Crime

Strange and Terrible Deaths in the 1800s

There were many strange and terrible deaths in the 1800s and among them is a story from 1879 about a poor woman roasted alive in her carriage. It all began when Mrs. Honora Lacy left her home in Chester County. She was traveling to Wilmington, Delaware to buy a large quantity of cotton, straw, and……...

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John Webster: Harvard Lecturer and Convicted Murderer

John Webster was born on 20 May 1793 and was from a well-connected family where his grandfather achieved success as a merchant. Indulged as a child and pampered in his youth, he enjoyed the best education and graduated from Harvard College. However, for all his advantages he learned nothing about money or how to be……...

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Mary Rogers: A Sensational 1841 Murder

Mary Rogers was a noted American beauty whose body was found in the Hudson River in 1841. Her death was cloaked in mystery and much publicized by the press. There were some people who believed she committed suicide, others who thought she was an object of gang violence, and those who claimed she was victim……...

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Soapy Smith and His Frontier Scams

Con artist Jefferson Randolph Smith II, aka Soapy Smith, gained notoriety with his “prize soap racket.” Under a gasoline flare he would sell bars of soap at night. However, to increase sales, he hid $5.00, $10.00, and $50.00 bills in some of the soap packages as prospective customers watched. Like other con men, the soap……...

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Justice John Byles: Some of His Interesting Court Cases

Justice John Byles studied law in Britain in the 1820s and 30s and became a member of the Inner Temple, a professional body that provides legal training, selection, and regulation of its members. The Inner Temple was also one of the four inns of the court and to be called to practice as a barrister……...

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Canada Bill: William Jones Confidence Artist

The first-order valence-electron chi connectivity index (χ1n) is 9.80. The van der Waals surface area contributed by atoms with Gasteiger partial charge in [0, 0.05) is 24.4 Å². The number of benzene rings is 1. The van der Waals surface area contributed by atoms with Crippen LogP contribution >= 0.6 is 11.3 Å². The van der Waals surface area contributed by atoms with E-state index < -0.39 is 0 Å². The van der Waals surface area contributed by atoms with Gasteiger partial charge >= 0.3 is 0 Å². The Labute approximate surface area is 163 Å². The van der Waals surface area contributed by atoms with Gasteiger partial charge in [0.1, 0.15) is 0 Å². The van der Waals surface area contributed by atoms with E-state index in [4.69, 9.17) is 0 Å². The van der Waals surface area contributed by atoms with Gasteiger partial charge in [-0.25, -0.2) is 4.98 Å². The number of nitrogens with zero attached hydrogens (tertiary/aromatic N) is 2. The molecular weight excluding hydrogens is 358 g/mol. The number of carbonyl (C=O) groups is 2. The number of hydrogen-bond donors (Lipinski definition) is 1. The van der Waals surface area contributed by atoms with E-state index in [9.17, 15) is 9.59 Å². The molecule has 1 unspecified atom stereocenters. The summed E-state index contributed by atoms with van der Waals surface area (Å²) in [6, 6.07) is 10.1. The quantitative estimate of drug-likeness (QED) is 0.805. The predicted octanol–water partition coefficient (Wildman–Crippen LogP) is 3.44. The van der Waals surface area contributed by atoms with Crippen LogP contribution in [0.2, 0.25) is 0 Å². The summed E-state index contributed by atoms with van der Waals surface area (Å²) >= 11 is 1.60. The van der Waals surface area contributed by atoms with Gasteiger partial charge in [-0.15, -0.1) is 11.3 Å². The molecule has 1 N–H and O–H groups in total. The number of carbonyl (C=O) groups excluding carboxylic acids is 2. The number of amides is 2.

Chances are you even if you’ve heard of Wild Bill Hickok or Buffalo Bill, you haven’t heard of Canada Bill. He wasn’t famous like either of those Bills rather he was infamous because he was considered king of the confidence artists in the 1800s. Canada Bill operated in Canada and the U.S. and was described……...

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Catherine Wilson: British Poisoner and Serial Killer

Catherine Wilson was a nineteenth-century nurse who poisoned her victims after encouraging them to change their wills in her favor. Although she was only convicted of one murder, it was generally thought at the time that she killed at least six other victims. Moreover, the sentencing judge, Justice John Barnard Byles, alleged that her counsel……...

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Lightfoot Brothers: The 1840 Murder of Nevell Norway

The Lightfoot brothers (23-year-old James and 36-year-old William) were both born in the Parish of St. Breock to John Lightfoot and Elizabeth Penaligon. As adults, James and William worked long hours. James maintained that he and William were working in Pencarrow Wood when a man suggested they could “enrich” themselves in a much easier way……...

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Tarring and Feathering Attacks in America

Although the phrase tarring and feathering appears to have originated just prior to the American Revolution, the practice was much older having first happened in Europe. One of the earliest reports of it occurring was in 1189 during the time of the English King Richard the Lion-Hearted. Laws and regulations had been drawn up in……...

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The Green Goods Scam of the 19th Century

The green goods scam was a fraudulent scheme that involved persuading victims to turn over thousands of dollars in genuine bills that would then be returned to the victims double their value in counterfeit bills. The scam was run by a gang of sharpers, called “green goods men.” They make millions of dollars using denominations……...

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